the studio gate

the backlot

the screening room
The Screening Room
saludos and caballeros 

"Saludos Amigos" (1942) and "The Three Caballeros" (1945) represent a trying time in Disney's animation history. The studio was in the middle of World War II churning out propaganda films for the United States, a strike by animators which seemed to change the moral at the studio during "Amigos." By 1945, the studio was trying to get back into the swing of making animated movies, but with budgets tight, Walt had his animation staff cut some corners. He was also invited down to South America and the Latin American countries to promote goodwill to our neighbors. The result is a pair of cartoon compilations with a loose story thread. The result is also trying on the viewer, even to die hard Disney fans.

It's been a while since I first popped in the VHS version of "Saludos" and "Caballeros." Honesty, I never really cared for the films. The segments are random and go from comedy to artistic and never feel cohesive. These are movies made during Disney's 1940s period that just don't gel. Some of the segments, as I recall, have been cut from the film and shown by themselves on the old "Wonderful World of Disney" television series. I also seem to recall seeing some of the segments in Spanish class when schools had 16mm projectors. (Wow, now I'm feeling old!)

"Saludos" has three cartoon segments worth watching. Donald Duck's visit to Lake Titicaca is every bit as good as his best cartoon shorts. Pedro, the little airplane "that could" is a gentle and cute film in itself. And Goofy's adventures as a gaucho has funny moments. The final cartoon, "Watercolor of Brazil" is a struggle to watch. It's basically a lot of limited animation of Jose Carioca and Donald Duck singing and dancing. The rest of the movie is interspersed with 16mm travelogue footage of Walt and his animators, and life in South America.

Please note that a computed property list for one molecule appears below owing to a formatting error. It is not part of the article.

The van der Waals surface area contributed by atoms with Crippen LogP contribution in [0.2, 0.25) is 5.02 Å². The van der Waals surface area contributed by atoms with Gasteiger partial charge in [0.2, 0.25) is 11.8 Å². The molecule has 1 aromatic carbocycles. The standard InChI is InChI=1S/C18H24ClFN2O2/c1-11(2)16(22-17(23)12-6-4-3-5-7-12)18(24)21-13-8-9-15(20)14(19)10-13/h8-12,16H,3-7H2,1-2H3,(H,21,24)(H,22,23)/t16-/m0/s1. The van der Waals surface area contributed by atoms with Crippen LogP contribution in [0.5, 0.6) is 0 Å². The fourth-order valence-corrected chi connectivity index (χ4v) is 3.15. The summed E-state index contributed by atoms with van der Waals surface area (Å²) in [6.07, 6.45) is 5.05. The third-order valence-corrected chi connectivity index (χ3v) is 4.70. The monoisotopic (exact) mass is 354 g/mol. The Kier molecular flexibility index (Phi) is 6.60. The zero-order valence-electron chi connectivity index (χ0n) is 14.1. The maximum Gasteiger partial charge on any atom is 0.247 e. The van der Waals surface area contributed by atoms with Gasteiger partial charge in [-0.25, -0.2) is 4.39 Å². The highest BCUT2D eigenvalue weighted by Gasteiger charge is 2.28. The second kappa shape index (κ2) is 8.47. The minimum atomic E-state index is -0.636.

"Caballeros" is a little bit more refined and has more going for it. But it's tough to sit through. I've always liked the segment of "Aves Raras (Strange Birds)" in which a penguin wants to leave the South Pole for warmer weather. I was annoyed by the animated character of the aracuan bird. He annoyed me on VHS and he annoys me on DVD! That repetitive song he sings just won't get out of my head, and probably won't get out of yours, either. The story of Little Gauchito and his burro is sweet and comical. The next segment, "Baia," is what I equate to going to your grandmother's house and listening to old time music on a phonograph. You can appreciate it, but it doesn't mean you like it. Aurora Miranda shows up in live action to sing and dance with Donald Duck and Jose Carioca. The animation and live action blend is as good as any Disney film that's done it. But I couldn't get past the music. No, it's not bad, but it's not my cup of tea. The final act of the movie involves Panchito from Mexico, who shows Donald and Jose his country.

The duo of Latin American Disney movies features some of the most eclectic animation from the studio since "Fantasia," which was made a few years before. The films were very popular in their time, especially in Latin America. But to watch them today takes a bit of patience.

Bill Kallay

Special thanks to Click Communications

Photos: © Disney. All rights reserved.

Quick Glimpse


Some of it's good, some of it's not so good

Directors: Bill Roberts, Jack Kinney, Hamilton Luske, Wilfred Jackson/Clyde Geronimi, Jack Kinney, Bill Roberts

Cast: Clarence Nash, Jose Oliveira, Pinto Colvig/Aurora Miranda, Carmen Molina, Sterling Holloway


Lots of extras



Picture: Very Good
Sound: Very Good

For real die hard Disney fans, there's a bit o' Walt to see

Aspect Ratio (1.33:1)

Dolby Digital 2.0

April 29, 2008